The ability to use printed and written information to function in society, to achieve one's goals, and to develop one's knowledge and potential.
This definition implies that literacy goes beyond simply being able to sound out or recognize words and understand text, but to the use of information for completion of day-to-day activities.
More recently health professionals have begun to focus on issues related to health literacy.
Health literacy is defined by the American Medical Association and in Healthy People 2010 as: "The degree to which individuals have the capacity to obtain, process and understand basic health information and services needed to make appropriate health decisions."
Health literacy is an individual level construct composed of a combination of attributes that can be used to explain and predict whether or not a patient has the ability to access, understand and apply health information in a manner necessary to successfully function within the health care system.
Individuals with inadequate health literacy may not understand instructions, whether written or verbal, on prescription drug bottles, appointment slips, health education brochures or pamphlets, and informed consent forms. At times these patients may seem to be noncompliant or are nonadherent to recommended care regimens but may not truly understand recommended health care tasks.
Inadequate functional health literacy can impact management of diabetes and oral health and can lead to poor health outcomes and increased health care costs.
Ninety million people in the United States have difficulty understanding and using health information
Health Literacy: A Prescription to End Confusion,
..."a stronger predictor of a person's health than age, income, employment status, education level, and race"
In Health Literacy: A Prescription to End Confusion, the Institute of Medicine reports that ninety million people in the United States have difficulty understanding and using health information.
The American Medical Association states that inadequate health literacy is "a stronger predictor of a person's health than age, income, employment status, education level, and race"
Making inadequate health literacy an important aspect to address, and take into consideration in the delivery of patient care.
Health care providers are often unaware of patients' reading abilities
The patient encounter is most often oral/verbal communication, yet the majority of care instructions, including follow-up and medication information, are provided in print.
Numerous studies have shown that health materials, including patient education brochures, discharge instruction sheets, contraception instructions, and informed consent documents are often written at levels far exceeding patients' reading abilities.
As a result, patients commonly do not feel their physicians adequately explain illness or treatment plans in understandable terms (Mayeaux et al., 1996). Additionally, patients often times do not ask for clarification. Providers should not assume that patients correctly understand their diagnoses and treatment plans. For example, a 2002 study found that healthcare providers are often unaware of patients' reading abilities and assume understanding of health-related information based on superficial or descriptive characteristics of patients including race/ethnicity and dress.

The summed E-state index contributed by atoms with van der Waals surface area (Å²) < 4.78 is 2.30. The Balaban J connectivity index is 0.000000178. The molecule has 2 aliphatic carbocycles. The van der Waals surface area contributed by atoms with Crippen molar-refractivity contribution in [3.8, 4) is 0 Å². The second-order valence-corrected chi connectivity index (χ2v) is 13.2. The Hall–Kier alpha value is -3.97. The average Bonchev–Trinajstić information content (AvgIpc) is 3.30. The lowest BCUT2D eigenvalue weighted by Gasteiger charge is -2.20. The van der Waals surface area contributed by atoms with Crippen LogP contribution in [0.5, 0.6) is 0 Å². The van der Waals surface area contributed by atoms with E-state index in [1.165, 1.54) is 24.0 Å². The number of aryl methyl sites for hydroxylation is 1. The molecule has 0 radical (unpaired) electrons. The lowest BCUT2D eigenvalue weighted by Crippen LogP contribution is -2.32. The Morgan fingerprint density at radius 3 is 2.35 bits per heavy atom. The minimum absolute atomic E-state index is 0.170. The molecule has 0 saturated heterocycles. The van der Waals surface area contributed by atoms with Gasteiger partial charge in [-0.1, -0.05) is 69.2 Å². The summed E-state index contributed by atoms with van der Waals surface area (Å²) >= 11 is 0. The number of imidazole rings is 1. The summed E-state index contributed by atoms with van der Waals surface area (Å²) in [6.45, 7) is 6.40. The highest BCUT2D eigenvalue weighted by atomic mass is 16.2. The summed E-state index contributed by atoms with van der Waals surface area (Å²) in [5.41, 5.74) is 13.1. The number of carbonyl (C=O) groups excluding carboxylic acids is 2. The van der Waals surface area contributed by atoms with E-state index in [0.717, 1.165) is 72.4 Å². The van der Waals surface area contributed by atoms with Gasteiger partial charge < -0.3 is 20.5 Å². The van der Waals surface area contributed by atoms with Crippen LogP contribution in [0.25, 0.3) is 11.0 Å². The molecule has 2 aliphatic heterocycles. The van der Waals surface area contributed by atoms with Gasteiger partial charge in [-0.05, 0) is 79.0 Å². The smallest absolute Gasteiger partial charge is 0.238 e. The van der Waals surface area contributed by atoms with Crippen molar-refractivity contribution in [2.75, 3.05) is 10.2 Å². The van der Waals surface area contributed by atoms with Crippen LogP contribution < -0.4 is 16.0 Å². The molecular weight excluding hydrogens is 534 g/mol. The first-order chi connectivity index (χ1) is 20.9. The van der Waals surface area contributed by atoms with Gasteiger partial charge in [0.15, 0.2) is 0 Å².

However, all patients regardless of educational background may be at risk for inadequate health literacy.
The patient encounter is most often an oral or a verbal exchange of information, this information may be best understood by patients and used to determine care needs. The majority of printed care instructions including illness information, follow-up recommendations and medication instructions provided to patients may not be read or is only referred to following a problem or issue. Therefore, the patient-provider encounter and exchange during the typically short office visit is critical for addressing daily management tasks and follow-up care needs.
Non-verbal cues during the interaction between the provider and patient are essential to identifying areas where there is a need for additional information, explanation, or alternative care instructions.
The "teach-back" method is an effective technique for ensuring that patients understand care regimens and follow-up instructions. The technique asks patients to explain or demonstrate how they will apply the instructions they have been given. For example, you can say, "I want you to explain to me how you would explain to someone how you take your medications, this will help me make sure that I have explained everything." If the patient does not explain correctly, assume that you have not provided adequate teaching. Re-teach the information using alternate language and examples.
Ask Me 3
The Ask-Me-3 program is a more formal, but potentially effective approach to encouraging questions. Sponsored by the Partnership for Clear Health Communication, a large consortium of professional organizations that includes the American Medical Association Foundation, Ask-Me-3 encourages patients to ask, and physicians to answer, three basic questions during every medical encounter:
• What is my main problem?
• What do I need to do (about the problem)?
• Why is it important for me to do this?
Evidence shows that even long after Ask-Me-3 is implemented in a practice, many patients continue to ask the questions, and find them a useful framework for engaging in conversation with their clinician.
Engage in conversation to identify priorities and current care practices:
Finally, it is important to engage the patient in two-way communication regarding their diabetes care priorities. Identifying what is most important to the individual patient may allow for the tailoring of a care regimen and setting of diabetes management goals that are most appropriate and achievable.